Wednesday, October 24, 2007

I Am So Far Removed........

........from the author of this piece on the editorial page of the NYT. I can't even grasp how this person's mind works. I read once that a liberal is someone who's interests aren't at stake at the moment. (I don't remember where or I'd attribute it.) I can only surmise that's what we are seeing here. This is someone who doesn't have to worry about paying their bills and taxes. This is someone who isn't working every angle to get their own kid into college.

A Chance to Dream

The Senate has a chance today to pluck a small gem from the ashes of the immigration debate. A critical procedural vote is scheduled on the Dream Act, a bill to open opportunities for college and military service to the children of undocumented immigrants.

Roughly 65,000 children graduate each year from high school into a constrained future because they cannot work legally or qualify for most college aid. These are the overlooked bystanders to the ferocious bickering over immigration. They did not ask to be brought here, have worked hard in school and could, given the chance, hone their talents and become members of the homegrown, high-skilled American work force.

The bill is one of the least controversial immigration proposals that have been offered in the last five years. But that doesn’t mean much. Like everything else not directly involving border barricades and punishment, it has been branded as “amnesty,” and has languished.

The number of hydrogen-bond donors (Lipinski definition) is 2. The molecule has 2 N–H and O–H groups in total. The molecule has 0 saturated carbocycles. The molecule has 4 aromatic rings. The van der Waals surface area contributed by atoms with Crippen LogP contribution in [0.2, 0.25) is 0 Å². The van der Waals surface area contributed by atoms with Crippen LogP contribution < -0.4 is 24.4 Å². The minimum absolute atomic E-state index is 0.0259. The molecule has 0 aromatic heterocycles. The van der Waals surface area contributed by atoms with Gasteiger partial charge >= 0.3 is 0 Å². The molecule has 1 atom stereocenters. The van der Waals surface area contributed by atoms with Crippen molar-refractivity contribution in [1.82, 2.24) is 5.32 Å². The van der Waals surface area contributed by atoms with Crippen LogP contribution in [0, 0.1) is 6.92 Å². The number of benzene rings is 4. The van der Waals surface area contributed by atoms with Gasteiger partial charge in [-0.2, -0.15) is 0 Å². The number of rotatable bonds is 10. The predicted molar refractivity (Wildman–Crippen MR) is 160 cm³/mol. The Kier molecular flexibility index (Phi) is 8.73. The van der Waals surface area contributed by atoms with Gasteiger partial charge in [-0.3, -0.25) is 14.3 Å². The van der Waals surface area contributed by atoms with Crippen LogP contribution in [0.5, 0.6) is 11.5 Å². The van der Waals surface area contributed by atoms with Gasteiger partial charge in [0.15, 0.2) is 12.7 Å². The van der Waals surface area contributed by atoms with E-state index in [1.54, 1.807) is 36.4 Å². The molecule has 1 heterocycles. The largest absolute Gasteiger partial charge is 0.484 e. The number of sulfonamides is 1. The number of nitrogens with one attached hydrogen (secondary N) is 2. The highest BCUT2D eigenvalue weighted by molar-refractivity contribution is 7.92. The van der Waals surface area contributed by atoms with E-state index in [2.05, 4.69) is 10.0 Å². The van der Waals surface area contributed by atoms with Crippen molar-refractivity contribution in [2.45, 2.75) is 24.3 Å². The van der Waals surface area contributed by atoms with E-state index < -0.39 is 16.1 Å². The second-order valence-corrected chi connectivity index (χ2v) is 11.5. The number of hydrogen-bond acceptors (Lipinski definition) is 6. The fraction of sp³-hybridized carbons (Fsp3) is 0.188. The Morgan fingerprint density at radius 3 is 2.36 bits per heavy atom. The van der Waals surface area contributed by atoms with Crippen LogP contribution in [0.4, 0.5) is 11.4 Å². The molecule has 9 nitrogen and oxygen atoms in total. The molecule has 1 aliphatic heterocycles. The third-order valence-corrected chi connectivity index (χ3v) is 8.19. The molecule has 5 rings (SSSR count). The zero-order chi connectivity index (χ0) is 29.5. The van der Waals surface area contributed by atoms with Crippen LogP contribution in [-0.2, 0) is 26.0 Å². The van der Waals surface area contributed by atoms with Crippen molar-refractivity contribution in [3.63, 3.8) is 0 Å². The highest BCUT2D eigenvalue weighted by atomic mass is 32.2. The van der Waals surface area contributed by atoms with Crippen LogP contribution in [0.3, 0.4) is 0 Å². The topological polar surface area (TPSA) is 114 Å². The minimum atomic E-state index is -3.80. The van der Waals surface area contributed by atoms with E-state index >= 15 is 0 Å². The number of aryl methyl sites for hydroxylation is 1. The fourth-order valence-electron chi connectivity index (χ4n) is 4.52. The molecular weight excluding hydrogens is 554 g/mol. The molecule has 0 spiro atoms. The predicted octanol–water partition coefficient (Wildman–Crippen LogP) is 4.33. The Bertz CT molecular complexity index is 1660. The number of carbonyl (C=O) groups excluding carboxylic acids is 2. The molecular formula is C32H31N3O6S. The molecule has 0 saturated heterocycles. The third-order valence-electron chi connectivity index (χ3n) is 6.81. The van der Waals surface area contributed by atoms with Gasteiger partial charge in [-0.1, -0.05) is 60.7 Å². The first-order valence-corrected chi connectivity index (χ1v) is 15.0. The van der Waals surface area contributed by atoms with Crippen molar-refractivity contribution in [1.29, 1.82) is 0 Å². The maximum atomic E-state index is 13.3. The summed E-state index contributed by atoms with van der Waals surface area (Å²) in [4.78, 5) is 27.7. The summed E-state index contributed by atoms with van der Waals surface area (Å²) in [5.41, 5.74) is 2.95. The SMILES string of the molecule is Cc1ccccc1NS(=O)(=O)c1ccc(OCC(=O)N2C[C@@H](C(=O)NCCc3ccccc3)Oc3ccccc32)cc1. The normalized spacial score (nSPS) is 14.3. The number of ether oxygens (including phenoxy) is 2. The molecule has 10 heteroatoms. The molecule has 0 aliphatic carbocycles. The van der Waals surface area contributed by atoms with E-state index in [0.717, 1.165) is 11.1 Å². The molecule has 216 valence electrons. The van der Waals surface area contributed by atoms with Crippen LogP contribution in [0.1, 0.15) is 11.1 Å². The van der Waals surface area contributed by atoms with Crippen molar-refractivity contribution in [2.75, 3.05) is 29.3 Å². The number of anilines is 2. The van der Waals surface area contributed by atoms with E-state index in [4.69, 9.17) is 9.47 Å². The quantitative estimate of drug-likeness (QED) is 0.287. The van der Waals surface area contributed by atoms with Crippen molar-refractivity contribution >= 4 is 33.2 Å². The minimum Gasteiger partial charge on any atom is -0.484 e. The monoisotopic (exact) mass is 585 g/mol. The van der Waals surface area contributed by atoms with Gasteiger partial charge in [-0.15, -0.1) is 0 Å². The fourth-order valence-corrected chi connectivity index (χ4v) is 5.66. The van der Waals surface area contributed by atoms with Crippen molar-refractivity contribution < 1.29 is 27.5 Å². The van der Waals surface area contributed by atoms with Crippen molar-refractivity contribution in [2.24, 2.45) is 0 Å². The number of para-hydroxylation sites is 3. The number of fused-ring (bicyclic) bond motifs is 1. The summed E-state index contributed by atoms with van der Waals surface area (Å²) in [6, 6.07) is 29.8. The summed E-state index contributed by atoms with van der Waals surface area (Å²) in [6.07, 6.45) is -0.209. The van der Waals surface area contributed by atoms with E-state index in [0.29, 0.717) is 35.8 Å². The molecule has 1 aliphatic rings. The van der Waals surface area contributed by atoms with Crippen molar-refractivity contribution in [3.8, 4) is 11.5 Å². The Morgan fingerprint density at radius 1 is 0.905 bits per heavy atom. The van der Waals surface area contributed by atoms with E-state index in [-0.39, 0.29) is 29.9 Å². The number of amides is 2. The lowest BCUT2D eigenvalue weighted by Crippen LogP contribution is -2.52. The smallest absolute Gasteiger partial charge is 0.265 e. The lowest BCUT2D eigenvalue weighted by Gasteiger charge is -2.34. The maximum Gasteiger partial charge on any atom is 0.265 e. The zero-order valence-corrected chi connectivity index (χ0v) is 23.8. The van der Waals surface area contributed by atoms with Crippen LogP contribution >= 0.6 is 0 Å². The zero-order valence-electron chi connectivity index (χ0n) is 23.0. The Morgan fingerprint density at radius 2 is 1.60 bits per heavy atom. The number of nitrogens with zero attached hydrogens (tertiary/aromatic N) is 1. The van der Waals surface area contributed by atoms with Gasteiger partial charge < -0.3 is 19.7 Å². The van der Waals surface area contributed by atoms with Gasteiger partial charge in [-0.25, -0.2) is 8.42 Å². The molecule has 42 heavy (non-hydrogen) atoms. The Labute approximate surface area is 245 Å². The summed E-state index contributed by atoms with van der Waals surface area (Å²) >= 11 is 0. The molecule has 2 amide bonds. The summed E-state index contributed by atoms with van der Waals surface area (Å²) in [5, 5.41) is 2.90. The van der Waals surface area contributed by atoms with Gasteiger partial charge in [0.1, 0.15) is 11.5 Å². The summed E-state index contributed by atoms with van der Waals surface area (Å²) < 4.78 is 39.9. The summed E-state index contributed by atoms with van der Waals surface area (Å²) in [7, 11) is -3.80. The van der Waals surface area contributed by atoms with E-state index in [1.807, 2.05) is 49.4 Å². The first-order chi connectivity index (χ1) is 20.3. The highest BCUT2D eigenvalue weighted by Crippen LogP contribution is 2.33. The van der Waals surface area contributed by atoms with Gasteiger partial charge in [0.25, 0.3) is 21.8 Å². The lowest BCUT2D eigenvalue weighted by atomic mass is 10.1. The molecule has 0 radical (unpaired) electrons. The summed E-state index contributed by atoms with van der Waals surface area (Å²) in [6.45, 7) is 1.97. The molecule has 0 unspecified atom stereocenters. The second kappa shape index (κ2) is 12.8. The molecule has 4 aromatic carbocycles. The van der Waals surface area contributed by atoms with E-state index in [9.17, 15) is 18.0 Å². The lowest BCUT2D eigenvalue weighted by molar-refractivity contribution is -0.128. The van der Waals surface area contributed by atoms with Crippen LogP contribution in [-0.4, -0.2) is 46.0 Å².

But this bill is different, starting with its broad, bipartisan support, from its original sponsor, the Utah Republican Orrin Hatch, to its current champion, Richard Durbin, Democrat of Illinois. Repeated defeats have forced Mr. Durbin to pare away at the bill’s ambitions. It focuses now on a narrow sliver of a worthy group: children who entered the country before age 16, lived here continuously for at least five years and can show good moral character and a high school diploma. They would receive conditional legal status for six years, during which they could work, go to college and serve in the military. If they completed at least two years of college or military service, they would be eligible for legalization.

These young people — their numbers are estimated at anywhere from a million to fewer than 100,000 — are in many ways fully American, but their immigration status puts a lock on their potential right after high school. They face the prospect of living in the shadows as their parents do, fearing deportation to countries they do not know, yearning to educate themselves in a country that ignores their aspirations.

The Dream Act rejects that unacceptable waste of young talent. The opportunity is there, provided the votes are there in the Senate.

What nonsense. The most ridiculous part is "The bill is one of the least controversial immigration proposals that have been offered in the last five years." It's like a criminal assaulting you and saying "Hitting you in the arm is ok, it was the least painful."
I'd call my Senators and Congressman, but Good Lord what's the point.
I'm getting in the shower now.

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